Experiencies and Possibilities with a 200 kV Monochromated (S)TEM

G. Kothleitner, W. Grogger, F. Hofer
2003 Microscopy and Microanalysis  
The energy resolution in electron energy-loss spectra attainable with present-day analytical TEMs is typically limited to around 1 eV, preventing detailed information about the electronic structure of materials to be obtained. For comparison, synchrotron x-ray sources and beam line spectrometers provide a resolution well below 0.1 eV for absorption spectroscopy. The main limitations in TEM EELS stem from the instability in the high tension, the insufficient aberration correction of the
more » ... ion of the spectrometer and the natural energy width of the electron source. To go beyond, FEI / Gatan have recently commercially introduced a monochromated 200 kV (S)TEM aiming at an energy resolution level for EELS which is roughly a factor of 5-10 better [1, 2] . The much better energy resolution in this instrument was in part due to improvements in the high voltage supply, the more stable electronics and improved electron optics of the spectrometer but mostly because of the incorporation of a Wien filter monochromator positioned directly after the field emission gun. Improved spectral resolution reveals many more effects that cannot be predicted as precisely as they can be measured and opens up new possibilities in both the analysis of low loss and core loss spectra. The smaller energy spread of the zero-loss peak is particularly significant for measurements in the low loss region. One problem for thin insulators or semiconductor samples in the TEM is the fact that the dominating elastic signal strongly extends into the energy region of the bandgap (1-10 eV), forming a background that can hardly be estimated and extracted. Furthermore the reliability in the determination of optical properties via Kramers-Kronig analysis can be improved when the intensities are more accurately known [3]. Figure 1 displays two area normalized zero-loss peaks with the monochromator switched on and off, showing the advantage of a narrower zero-loss profile when subtracting low loss intensities. In core-loss spectroscopy it is well known that the line width of ELNES features are further influenced by intrinsic effects like core hole lifetime broadening and the broadening caused by the finite lifetime of the excited state. First monochromator measurements on selected transition metal oxides [4] confirmed that O-K edges are intrinsically broader compared to L 3 -edges, for which the core level widths lie in the range of 0.2-0.4 eV. The observed 2p 1/2 level (L 2 ) widths on the other hand are significantly larger, which is likely to be due to rapid L 2 L 3 M 45 decay processes (Coster-Kronig broadening), rising from Ti to Co. The final state lifetime is less well characterized, but various approaches [5,6,7] predict the damping of the DOS to be within 2 and 6 eV for the first 20 eV. The model followed by Muller et al. is based on experimental measurements of the dielectric function determined from the EELS valence spectra whereas Schattschneider et al [priv. comm.] make use of momentum resolved measurements of the loss function. First experiences, tests and measurements on material science specimens will be presented to illustrate that with the improved EELS resolution a better understanding of the chemical and electronic properties can be obtained.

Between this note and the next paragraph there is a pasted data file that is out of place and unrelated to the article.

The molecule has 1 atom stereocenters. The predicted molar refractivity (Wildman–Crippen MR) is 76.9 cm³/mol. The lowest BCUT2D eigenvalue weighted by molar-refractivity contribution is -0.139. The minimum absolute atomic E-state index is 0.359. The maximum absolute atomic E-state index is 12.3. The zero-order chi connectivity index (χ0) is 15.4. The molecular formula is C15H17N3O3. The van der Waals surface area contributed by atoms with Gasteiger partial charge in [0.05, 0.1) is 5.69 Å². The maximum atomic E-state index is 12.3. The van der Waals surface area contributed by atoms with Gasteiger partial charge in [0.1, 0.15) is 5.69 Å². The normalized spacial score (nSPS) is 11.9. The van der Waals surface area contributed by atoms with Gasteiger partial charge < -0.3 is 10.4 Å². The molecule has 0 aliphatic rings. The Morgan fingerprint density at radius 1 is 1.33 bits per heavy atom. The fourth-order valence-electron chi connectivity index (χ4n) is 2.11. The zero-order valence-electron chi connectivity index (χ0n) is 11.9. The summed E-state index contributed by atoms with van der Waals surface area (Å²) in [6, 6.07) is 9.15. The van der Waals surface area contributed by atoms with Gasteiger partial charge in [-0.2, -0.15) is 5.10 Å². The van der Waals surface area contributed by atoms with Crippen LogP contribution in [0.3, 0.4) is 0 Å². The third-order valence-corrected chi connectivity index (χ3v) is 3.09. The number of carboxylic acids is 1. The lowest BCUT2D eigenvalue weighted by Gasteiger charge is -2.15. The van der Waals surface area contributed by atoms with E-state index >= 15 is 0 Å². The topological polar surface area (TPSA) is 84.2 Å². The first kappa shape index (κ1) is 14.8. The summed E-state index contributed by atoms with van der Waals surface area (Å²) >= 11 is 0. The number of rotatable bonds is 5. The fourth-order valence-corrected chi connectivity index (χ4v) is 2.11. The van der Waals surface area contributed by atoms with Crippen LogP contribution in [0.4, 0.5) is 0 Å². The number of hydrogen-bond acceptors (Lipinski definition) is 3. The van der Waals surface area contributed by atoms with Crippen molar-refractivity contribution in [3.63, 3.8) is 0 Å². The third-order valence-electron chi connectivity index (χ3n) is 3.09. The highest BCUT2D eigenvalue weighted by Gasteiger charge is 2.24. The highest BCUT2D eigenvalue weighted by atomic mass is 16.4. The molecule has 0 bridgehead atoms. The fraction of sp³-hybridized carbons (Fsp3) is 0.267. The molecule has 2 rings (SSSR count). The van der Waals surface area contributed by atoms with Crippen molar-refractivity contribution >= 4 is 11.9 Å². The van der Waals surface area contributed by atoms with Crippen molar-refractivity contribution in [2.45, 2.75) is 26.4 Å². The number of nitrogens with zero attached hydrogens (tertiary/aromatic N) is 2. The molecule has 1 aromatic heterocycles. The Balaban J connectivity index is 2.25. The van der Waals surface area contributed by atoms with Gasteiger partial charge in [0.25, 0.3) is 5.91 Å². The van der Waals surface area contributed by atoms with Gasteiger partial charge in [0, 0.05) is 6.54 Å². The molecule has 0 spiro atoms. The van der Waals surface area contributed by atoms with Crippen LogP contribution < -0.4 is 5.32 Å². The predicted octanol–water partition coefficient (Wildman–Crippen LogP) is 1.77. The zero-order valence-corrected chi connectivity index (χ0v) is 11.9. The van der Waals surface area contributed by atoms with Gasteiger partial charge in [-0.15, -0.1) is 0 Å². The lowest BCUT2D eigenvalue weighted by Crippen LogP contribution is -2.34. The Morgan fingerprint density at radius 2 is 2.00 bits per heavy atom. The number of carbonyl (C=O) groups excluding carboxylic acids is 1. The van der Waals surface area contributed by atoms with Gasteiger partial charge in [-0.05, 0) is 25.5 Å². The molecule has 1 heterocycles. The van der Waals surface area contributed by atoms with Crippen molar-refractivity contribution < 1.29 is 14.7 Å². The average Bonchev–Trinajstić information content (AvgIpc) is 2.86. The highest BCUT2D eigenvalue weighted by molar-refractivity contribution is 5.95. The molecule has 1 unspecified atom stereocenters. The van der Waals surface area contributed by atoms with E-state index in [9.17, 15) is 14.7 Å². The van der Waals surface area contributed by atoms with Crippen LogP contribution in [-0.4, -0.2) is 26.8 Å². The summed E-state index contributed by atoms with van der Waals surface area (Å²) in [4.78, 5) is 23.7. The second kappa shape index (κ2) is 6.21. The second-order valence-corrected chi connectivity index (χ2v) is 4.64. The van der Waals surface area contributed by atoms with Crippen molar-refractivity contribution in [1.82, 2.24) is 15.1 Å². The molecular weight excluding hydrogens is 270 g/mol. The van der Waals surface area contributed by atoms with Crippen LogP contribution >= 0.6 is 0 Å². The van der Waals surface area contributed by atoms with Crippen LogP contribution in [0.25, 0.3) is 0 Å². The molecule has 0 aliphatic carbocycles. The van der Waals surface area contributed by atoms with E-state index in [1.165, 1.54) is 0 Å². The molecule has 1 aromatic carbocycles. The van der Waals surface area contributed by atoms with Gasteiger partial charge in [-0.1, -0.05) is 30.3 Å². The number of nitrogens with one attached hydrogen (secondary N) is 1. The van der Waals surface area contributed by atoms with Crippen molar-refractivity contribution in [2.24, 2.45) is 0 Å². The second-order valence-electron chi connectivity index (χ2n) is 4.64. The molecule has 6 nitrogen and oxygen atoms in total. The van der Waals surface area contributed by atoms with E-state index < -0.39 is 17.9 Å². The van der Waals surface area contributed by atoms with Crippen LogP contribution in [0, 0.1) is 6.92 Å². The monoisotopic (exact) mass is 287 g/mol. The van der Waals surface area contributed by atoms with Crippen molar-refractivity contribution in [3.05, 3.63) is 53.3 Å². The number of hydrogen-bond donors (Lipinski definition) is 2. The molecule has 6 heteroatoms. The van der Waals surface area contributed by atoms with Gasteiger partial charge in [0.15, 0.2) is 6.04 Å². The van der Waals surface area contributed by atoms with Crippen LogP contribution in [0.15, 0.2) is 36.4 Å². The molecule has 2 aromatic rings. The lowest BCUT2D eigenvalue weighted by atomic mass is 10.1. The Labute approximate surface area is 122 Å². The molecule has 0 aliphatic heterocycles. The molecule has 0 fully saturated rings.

doi:10.1017/s1431927603444231 fatcat:56qj7othhrgw5kw3gv77fnjjqi